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ANC are given one last chance to implement reforms, as likely election victory emerges

13 May 2019 Old Mutual

With around 85% of the vote counted it seems as if the positive outcome that many had hoped for is playing out. By midday the latest results reflect an ANC share of the vote at around 57.1% with the DA around 21.5% and the EFF around 10.2%. This is according to Old Mutual Investment Group Chief Economist, Johann Els, whose base case assumptions for a positive outcome were ANC at 58% to 60%, DA at 20% and EFF at 10%. With the outstanding 25% likely to be largely a rural vote, Els believes that the ANC can still get to this target assumption, giving President Ramaphosa one final chance to implement reforms.

“This is therefore the positive election outcome we had hoped for in order to boost economic confidence,” says Els. “The likely result, while not as high as the last national elections in 2014, is a marked improvement on the 54% share of votes that the party achieved in the 2016 local elections and should enable President Ramaphosa to institute policy changes more decisively over the next few months and to further build on the reforms he has managed to implement since taking office.” Els does not believe that these changes will happen overnight, but he says that confidence should improve gradually going forward and the President’s $100 billion investment target should be met with little trouble over the next four to five years once confidence and growth have recovered into 2020/2021. “Ultimately, the next three to five years will be a far better environment for the SA economy than the past five to eight years.”

While the rand continued to be buoyed by the positive sentiment around the latest result, building on its gains over the last few days, he highlights that, given the result, the balance of power in the NEC is likely to shift more decisively in favour of the President. “This is encouraging as we have seen steady progress in turning around key government institutions since Ramaphosa became President of South African in 2018,” explains Els. “He has overseen the appointment of state-owned enterprises boards and management; the appointment of a credible SARS Commissioner and, critically, the appointment of the respected Shamila Batohi as National Director of Public Prosecutions.” He believes these changes should improve governance over time, which is necessary to rebuild confidence in South Africa.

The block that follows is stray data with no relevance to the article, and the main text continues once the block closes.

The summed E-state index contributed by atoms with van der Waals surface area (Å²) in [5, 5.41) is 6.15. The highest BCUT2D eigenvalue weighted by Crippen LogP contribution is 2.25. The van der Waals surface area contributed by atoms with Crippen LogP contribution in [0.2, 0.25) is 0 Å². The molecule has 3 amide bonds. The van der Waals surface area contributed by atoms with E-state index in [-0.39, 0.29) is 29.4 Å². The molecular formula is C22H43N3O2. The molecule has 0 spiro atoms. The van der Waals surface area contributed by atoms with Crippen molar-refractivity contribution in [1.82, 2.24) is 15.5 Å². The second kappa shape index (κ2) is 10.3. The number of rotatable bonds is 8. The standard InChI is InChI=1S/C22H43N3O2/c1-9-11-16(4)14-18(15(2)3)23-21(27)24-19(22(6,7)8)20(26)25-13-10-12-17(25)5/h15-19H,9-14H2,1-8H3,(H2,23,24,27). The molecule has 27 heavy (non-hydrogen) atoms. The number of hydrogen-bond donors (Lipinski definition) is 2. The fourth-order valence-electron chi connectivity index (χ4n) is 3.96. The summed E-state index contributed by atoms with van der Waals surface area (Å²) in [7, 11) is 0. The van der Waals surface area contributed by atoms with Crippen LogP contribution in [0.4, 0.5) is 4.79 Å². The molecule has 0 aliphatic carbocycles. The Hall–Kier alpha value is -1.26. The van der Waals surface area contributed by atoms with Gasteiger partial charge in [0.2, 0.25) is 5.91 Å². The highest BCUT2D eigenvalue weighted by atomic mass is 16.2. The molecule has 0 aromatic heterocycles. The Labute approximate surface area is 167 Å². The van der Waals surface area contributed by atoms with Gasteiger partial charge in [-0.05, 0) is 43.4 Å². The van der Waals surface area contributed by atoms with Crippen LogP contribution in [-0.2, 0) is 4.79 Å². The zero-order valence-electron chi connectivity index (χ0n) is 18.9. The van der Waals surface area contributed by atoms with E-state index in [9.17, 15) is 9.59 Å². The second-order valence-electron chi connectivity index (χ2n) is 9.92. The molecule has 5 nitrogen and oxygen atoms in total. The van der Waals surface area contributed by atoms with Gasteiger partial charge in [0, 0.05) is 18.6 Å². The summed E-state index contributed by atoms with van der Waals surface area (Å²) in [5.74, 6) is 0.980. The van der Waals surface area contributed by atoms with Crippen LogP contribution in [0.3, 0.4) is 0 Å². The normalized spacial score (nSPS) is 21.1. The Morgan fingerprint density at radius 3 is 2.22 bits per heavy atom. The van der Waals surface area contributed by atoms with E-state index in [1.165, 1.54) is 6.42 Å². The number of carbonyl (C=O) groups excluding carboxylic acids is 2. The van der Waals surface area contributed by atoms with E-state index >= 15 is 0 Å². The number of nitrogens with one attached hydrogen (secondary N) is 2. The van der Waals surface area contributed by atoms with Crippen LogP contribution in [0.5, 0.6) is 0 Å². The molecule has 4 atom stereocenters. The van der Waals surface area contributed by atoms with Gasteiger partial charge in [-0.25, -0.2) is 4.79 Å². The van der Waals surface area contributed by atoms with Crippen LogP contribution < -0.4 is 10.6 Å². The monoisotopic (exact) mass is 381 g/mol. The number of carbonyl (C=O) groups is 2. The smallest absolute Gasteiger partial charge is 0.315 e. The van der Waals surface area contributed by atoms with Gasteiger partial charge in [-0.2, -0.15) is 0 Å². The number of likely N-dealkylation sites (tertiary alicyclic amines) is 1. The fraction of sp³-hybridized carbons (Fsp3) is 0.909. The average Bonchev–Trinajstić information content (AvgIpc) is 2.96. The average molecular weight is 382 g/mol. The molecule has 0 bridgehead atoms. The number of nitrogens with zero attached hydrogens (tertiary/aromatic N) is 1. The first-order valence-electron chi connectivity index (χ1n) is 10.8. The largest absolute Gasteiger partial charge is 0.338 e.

“This result is positive in more than one way. The improved share of the ANC’s vote share is obviously the first consideration, but the outcome also clearly points to the pressure from the voting public to accelerate economic reforms. This should be encouraging for President Ramaphosa as it gives him a clear mandate to move decisively to get the economy off the ground,” he says. “On the negative side, this is probably the last opportunity for him to do this – it is clearly now or never.” He adds that foreign investors and ratings agencies will not give SA further leeway. “We have called this theme the ‘Winds of Change’. Over time, we think it will result in lower risk premiums being embedded in South African assets. It can also result in better confidence in South Africa’s long-term future and this should lead to somewhat higher growth. We’ll be watching carefully in the weeks and months following the election to see how this theme evolves. Critical signposts will be how effectively Ramaphosa restructures his administration and how he handles the restructuring of Eskom.”

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